Sayers writes that, "It is true that everybody is a 'maker' in the simplest meaning of the term. We spend our lives putting matter together in new patterns and so 'creating' forms which were not there before." And though we find shadows of this in the animal kingdom when a chimpanzee learns to make his own hammock or a raccoon learns to use a stick to dig food out of a can, the gap between animal innovation and creation and human innovation is remarkable. For the most part, animals tend to replicate by instinct or by observation. Humans develop.
Sayers claims that in our creation of buildings, music, art, books, we imitate our God. We demonstrate the imago Dei. We create because we were made in the image of a creator. (Andy Crouch touches on this some in his book _Culture Making_, by the way. Also note the works of Makoto Fujimura if you are interested in an artist's approach to this topic.)
In Chapter 3 of Mind of the Maker, Sayers carries this idea forward into a theory of creativity that breaks down into stages of idea, energy, and power. The creative process beings with the unseen IDEA, the spark of inspiration that drives a project. The creative ENERGY comes next, the activity, the doing of the IDEA in physical form. At last, there is POWER--the connective force when binds the recipient of art to the creator (or the creator to his art). This is the ah-ha, the "I hear you," the "I understand" that rises when art has spoken to us.
Sayers suggests that even in this creative trinity, we find the imago Dei. The Idea is the unseen beginning of a creation, the Father God. The Energy is the physical incarnation of the Father, who is Jesus the Son. The Power is the connective force between God and humanity--which is the Holy Spirit.
So in every good work of creativity, the imago Dei reflects God Himself. Errors in art (which she discusses in the chapter "Scalene Trinities") result from an imbalance of these forces.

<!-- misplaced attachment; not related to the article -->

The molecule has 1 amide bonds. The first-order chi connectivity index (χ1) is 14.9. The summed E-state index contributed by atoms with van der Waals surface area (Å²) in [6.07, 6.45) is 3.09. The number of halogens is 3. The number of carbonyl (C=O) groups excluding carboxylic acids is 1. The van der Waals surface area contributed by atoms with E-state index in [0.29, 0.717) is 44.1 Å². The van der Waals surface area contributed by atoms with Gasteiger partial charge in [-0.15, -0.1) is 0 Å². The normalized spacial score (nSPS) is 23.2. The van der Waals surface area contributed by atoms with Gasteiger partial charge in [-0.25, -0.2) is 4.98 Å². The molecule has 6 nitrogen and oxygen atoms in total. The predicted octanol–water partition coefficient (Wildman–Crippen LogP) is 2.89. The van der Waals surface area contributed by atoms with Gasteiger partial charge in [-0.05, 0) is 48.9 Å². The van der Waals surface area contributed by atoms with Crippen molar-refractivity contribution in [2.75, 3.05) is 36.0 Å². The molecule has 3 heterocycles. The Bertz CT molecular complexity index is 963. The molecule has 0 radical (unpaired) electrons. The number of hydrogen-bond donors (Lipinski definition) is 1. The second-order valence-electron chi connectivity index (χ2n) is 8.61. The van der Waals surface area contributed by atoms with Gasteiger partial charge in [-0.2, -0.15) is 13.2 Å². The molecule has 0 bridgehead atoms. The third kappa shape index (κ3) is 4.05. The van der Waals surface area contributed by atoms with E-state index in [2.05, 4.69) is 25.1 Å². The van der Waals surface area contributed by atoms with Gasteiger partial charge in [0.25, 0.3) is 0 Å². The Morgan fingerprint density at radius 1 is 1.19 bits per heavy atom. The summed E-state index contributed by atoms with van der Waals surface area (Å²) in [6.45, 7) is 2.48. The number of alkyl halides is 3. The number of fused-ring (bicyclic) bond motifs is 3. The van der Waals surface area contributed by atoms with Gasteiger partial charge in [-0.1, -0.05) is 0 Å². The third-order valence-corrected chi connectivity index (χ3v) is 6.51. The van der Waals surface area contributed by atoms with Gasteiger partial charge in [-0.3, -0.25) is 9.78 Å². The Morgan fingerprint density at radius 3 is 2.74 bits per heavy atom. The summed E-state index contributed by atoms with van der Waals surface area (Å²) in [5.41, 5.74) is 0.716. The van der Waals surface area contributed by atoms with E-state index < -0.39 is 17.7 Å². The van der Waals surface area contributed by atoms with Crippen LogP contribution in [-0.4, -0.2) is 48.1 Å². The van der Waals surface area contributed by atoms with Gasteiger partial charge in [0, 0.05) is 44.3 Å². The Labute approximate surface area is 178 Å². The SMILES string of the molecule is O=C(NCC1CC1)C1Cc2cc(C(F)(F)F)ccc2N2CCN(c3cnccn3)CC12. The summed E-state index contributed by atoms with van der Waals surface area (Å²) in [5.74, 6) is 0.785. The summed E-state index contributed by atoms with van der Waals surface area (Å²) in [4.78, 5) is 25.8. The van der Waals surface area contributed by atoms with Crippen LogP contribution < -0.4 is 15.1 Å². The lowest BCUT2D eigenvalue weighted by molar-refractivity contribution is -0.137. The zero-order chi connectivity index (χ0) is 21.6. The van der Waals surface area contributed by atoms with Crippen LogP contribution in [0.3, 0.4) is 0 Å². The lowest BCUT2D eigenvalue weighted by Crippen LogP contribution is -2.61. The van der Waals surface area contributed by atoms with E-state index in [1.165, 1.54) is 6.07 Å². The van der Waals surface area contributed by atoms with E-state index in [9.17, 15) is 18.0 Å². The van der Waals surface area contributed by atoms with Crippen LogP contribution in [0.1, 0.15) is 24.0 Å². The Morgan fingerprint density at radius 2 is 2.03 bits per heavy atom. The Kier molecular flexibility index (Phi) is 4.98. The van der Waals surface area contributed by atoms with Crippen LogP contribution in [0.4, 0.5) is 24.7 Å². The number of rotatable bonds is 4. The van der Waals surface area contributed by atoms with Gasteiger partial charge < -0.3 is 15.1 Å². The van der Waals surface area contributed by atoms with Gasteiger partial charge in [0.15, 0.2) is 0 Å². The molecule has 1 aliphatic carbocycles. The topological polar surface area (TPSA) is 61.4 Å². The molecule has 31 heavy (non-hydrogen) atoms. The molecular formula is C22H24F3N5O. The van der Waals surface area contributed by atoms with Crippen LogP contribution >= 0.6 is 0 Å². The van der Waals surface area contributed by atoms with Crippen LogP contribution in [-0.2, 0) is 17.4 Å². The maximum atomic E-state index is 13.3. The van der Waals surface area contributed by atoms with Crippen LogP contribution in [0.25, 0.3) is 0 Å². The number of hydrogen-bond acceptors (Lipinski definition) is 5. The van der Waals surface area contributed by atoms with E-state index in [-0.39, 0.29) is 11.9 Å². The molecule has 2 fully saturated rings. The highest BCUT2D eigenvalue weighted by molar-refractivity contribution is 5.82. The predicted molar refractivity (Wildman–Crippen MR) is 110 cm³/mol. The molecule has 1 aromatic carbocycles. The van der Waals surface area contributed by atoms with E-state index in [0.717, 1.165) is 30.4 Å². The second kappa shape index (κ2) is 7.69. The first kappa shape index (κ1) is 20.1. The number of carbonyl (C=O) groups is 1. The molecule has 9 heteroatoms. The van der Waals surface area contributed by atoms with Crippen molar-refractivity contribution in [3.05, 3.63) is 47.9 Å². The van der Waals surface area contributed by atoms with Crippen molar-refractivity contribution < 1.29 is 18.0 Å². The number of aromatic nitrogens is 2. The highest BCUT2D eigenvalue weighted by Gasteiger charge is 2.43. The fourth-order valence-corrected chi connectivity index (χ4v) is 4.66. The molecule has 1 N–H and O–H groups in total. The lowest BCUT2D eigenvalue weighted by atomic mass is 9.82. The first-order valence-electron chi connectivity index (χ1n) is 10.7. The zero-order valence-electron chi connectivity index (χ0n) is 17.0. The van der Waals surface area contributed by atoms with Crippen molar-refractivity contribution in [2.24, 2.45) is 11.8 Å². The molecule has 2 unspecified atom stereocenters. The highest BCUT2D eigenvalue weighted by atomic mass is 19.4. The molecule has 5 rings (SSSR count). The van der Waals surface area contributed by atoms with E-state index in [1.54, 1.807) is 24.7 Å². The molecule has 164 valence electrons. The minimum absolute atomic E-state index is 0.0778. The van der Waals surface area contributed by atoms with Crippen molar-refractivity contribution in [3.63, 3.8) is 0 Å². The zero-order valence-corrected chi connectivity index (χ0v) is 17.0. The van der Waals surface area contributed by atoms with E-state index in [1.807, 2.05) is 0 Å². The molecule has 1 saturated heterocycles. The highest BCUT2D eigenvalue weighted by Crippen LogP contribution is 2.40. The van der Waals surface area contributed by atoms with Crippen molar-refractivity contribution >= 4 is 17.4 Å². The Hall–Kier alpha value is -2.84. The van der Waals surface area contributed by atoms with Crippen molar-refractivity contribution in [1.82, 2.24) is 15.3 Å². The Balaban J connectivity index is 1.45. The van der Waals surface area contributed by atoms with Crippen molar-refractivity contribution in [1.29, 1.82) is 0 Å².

A great deal changes when we begin to see God like this, when we begin to see ourselves like this, and when we begin to see others like this. As creators, we can find limitless energy for innovation and exploration. We can find curiosity, fearlessness, a perpetual pot of paint into which we can dip our brushes.
As believers who engage with an unbelieving world, we can begin to revere and embrace those who do not yet share our doctrine, for in them rings forth creative remnants of our God, working out beauty with a longing to be seen, blessed, and set free into the deep harmony of Creation that thrums in the mix.
And because we are born creators divorced from the Creator, we are implanted with Sehnsucht, the holy, restless homesickness that reaches through the limits of rationalism and empiricism (with their constraints and unverifiable presuppositions) and lands down deep into a more primal center.
If believers will learn to lay aside their pride, their strain for power, their deep trust in humanistic arguments, and begin to whisper universal truth and hope from our God-indwelt center, I think great good can be done. We abide in the Creator, like branches in the vine. Apart from this core, we can do nothing by the force of our minds or bodies.
Nor do we need to do any more, because "a thing resounds when it rings true." We are a species driven by the image of God, made to sing out in given, sweet tones that quicken by God's power what fury and flurry cannot.